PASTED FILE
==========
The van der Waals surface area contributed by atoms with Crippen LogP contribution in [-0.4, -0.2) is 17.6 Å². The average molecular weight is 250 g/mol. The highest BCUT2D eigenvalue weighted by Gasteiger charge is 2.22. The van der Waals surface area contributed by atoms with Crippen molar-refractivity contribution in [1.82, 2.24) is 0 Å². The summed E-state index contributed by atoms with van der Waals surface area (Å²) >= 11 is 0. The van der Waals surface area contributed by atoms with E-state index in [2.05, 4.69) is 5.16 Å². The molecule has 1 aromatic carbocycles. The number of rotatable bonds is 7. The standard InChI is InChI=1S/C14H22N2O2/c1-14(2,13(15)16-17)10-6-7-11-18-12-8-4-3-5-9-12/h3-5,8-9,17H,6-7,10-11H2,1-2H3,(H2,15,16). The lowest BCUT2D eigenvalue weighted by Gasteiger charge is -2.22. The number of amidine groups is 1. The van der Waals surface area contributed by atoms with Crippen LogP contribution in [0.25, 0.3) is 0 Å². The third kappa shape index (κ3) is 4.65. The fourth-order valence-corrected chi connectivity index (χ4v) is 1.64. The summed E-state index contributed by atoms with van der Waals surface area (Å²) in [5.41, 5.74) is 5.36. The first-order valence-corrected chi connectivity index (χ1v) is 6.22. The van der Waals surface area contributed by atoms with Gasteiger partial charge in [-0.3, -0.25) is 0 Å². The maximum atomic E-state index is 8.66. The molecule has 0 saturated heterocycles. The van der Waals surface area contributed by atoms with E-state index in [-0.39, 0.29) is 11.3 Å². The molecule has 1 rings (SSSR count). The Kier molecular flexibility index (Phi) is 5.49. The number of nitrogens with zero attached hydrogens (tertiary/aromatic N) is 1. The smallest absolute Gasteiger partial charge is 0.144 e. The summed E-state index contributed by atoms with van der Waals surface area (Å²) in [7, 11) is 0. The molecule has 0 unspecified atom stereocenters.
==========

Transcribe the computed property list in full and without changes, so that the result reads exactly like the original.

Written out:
The van der Waals surface area contributed by atoms with Crippen LogP contribution in [-0.4, -0.2) is 17.6 Å². The average molecular weight is 250 g/mol. The highest BCUT2D eigenvalue weighted by Gasteiger charge is 2.22. The van der Waals surface area contributed by atoms with Crippen molar-refractivity contribution in [1.82, 2.24) is 0 Å². The summed E-state index contributed by atoms with van der Waals surface area (Å²) >= 11 is 0. The van der Waals surface area contributed by atoms with E-state index in [2.05, 4.69) is 5.16 Å². The molecule has 1 aromatic carbocycles. The number of rotatable bonds is 7. The standard InChI is InChI=1S/C14H22N2O2/c1-14(2,13(15)16-17)10-6-7-11-18-12-8-4-3-5-9-12/h3-5,8-9,17H,6-7,10-11H2,1-2H3,(H2,15,16). The lowest BCUT2D eigenvalue weighted by Gasteiger charge is -2.22. The number of amidine groups is 1. The van der Waals surface area contributed by atoms with Crippen LogP contribution in [0.25, 0.3) is 0 Å². The third kappa shape index (κ3) is 4.65. The fourth-order valence-corrected chi connectivity index (χ4v) is 1.64. The summed E-state index contributed by atoms with van der Waals surface area (Å²) in [5.41, 5.74) is 5.36. The first-order valence-corrected chi connectivity index (χ1v) is 6.22. The van der Waals surface area contributed by atoms with Gasteiger partial charge in [-0.3, -0.25) is 0 Å². The maximum atomic E-state index is 8.66. The molecule has 0 saturated heterocycles. The van der Waals surface area contributed by atoms with E-state index in [-0.39, 0.29) is 11.3 Å². The molecule has 1 rings (SSSR count). The Kier molecular flexibility index (Phi) is 5.49. The number of nitrogens with zero attached hydrogens (tertiary/aromatic N) is 1. The smallest absolute Gasteiger partial charge is 0.144 e. The summed E-state index contributed by atoms with van der Waals surface area (Å²) in [7, 11) is 0. The molecule has 0 unspecified atom stereocenters.